The Soviet Union, as you know, was great at rockets, and in the field of ballet we were “ahead of the rest of the world.” But the youth dreamed of jeans and chewing gum, with which everything somehow did not go well. Chewing gum of the USSR. What were they like? And why were they at first stubbornly banned, and then suddenly allowed?
Chewing gum of the USSR
Due to its popularity in the West, chewing gum was considered in the USSR a symbol of bourgeois decomposition. In the opinion of the party leadership, she did not fit into the image of the young builder of communism.
Teachers told students and schoolchildren that chewing gum is very harmful to the stomach, contributes to moral degradation, and at any given time may contain “infected blades” that the vile imperialists put in to harm Soviet youth.
Moreover, among children and adolescents, chewing gum was the subject of a real cult. In addition to the pleasant taste, this was due to the presence of colorful inserts inside, depicting comic book heroes, football players and luxurious cars.
Tragedy in Sokolniki
On March 10, 1975, in the Sokolniki Ice Palace, a match of the USSR junior ice hockey team against Canadian peers took place. The Canadian team was sponsored by Wrigley, one of the largest chewing gum manufacturers.
After the competition, going down to the bus, the guests began to throw chewing gum around them. Apparently, this was provided for by an advertising contract. By the way, at the Wrigley Field baseball stadium, named after the creator of the chewing gum of the same name, a similar practice exists to this day.
Unfortunately, the Canadians did not take into account how wildly popular the gum was in the USSR at that time. The fans rushed to collect the scarce goods. Maybe there would have been no casualties. But the stadium administration was afraid that the pictures would get into the Western press and ordered to close the metal gates leading to the street. As a result of the resulting stampede, only according to official data, 21 people died.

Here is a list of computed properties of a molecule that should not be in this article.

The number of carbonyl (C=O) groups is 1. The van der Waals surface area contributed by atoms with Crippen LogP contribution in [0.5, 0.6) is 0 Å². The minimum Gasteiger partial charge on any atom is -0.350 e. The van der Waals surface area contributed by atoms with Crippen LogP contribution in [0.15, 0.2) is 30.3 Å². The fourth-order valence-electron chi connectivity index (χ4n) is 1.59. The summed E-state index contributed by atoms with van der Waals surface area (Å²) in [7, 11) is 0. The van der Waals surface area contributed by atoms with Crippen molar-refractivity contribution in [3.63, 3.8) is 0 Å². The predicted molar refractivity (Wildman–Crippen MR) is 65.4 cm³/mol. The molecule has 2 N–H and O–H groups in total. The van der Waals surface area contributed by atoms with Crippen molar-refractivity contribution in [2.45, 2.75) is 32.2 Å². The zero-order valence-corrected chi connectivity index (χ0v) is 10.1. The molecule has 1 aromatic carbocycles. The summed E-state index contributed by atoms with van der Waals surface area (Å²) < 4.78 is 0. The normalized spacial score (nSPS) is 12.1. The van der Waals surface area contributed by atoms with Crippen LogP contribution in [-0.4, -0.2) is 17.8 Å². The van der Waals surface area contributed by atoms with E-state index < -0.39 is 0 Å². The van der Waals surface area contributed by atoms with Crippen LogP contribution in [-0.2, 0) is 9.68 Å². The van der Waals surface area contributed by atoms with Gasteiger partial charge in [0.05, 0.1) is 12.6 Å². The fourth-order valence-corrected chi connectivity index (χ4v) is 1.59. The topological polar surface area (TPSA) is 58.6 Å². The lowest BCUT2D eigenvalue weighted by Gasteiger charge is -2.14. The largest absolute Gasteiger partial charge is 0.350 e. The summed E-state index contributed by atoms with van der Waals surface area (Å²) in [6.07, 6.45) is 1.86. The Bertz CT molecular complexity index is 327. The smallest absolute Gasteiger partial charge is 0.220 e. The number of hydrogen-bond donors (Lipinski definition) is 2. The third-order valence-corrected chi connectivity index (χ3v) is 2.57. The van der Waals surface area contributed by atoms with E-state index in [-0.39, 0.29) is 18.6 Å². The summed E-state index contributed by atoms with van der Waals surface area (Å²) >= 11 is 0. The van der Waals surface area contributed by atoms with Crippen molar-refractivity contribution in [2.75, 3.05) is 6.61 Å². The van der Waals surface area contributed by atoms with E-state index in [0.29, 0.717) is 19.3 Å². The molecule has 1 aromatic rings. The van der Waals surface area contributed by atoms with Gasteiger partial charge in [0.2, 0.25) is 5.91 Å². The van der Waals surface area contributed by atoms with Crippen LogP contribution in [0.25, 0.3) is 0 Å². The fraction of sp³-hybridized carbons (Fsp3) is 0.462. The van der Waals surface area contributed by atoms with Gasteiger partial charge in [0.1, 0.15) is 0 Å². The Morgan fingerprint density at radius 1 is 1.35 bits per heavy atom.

Soviet chewing gum
It is difficult to say for sure whether the tragic story in Sokolniki influenced the party leadership or whether the approach of the 1980 Olympics, where they expected to visually show tourists all the advantages of the Soviet way of life, influenced the party leadership. But in the late 70s of the last century, the decision to allow the production of gum in the USSR was finally made.
First, the lines in Yerevan and Rostov-on-Don started working. A little later, the Estonian factory “Kalev” began to produce chewing gum. And in the 80s the Moscow factory “Rot Front” surprised customers with a whole constellation of tastes.
The shape of the product of Moscow chefs resembled the classic Wrigley. The rectangular package contained five plates wrapped in foil. The assortment of gum included 5 types: “Mint”, “Orange”, “Strawberry”, “Raspberry” and “Coffee aroma”.
The quality of the Soviet gum was worse than the Wrigley. She quickly lost her taste, chewed with difficulty, and the bubbles practically did not puff out of it. But for the kids, it was still a magical delicacy, which, moreover, was not cheap at all (50 kopecks per pack).
Legendary 90s gum
In the late 1980s, gum from Western manufacturers began to enter the market. Donald’s gum with Disney duckling comics on the insert cost (scary to say) 1 ruble!
In the 90s, Turbo from the Turkish company Kent Gida became one of the most popular chewing gums in Russia.
Her car or motorcycle inserts are still a collector’s item today.
Many people who grew up in the USSR remember the “snacks” of that period and desperately miss them even now, when there is complete abundance. Remember with us what your favorite childhood food was!
Today in every store you can buy chewing gum for every taste and every budget. But, looking at these unpretentious delicacies from my childhood, I am mentally transported 40 years ago. And the forgotten taste of coffee gum appears in the mouth, the grayish plate of which my sister and I once divided into several parts to prolong the pleasure.
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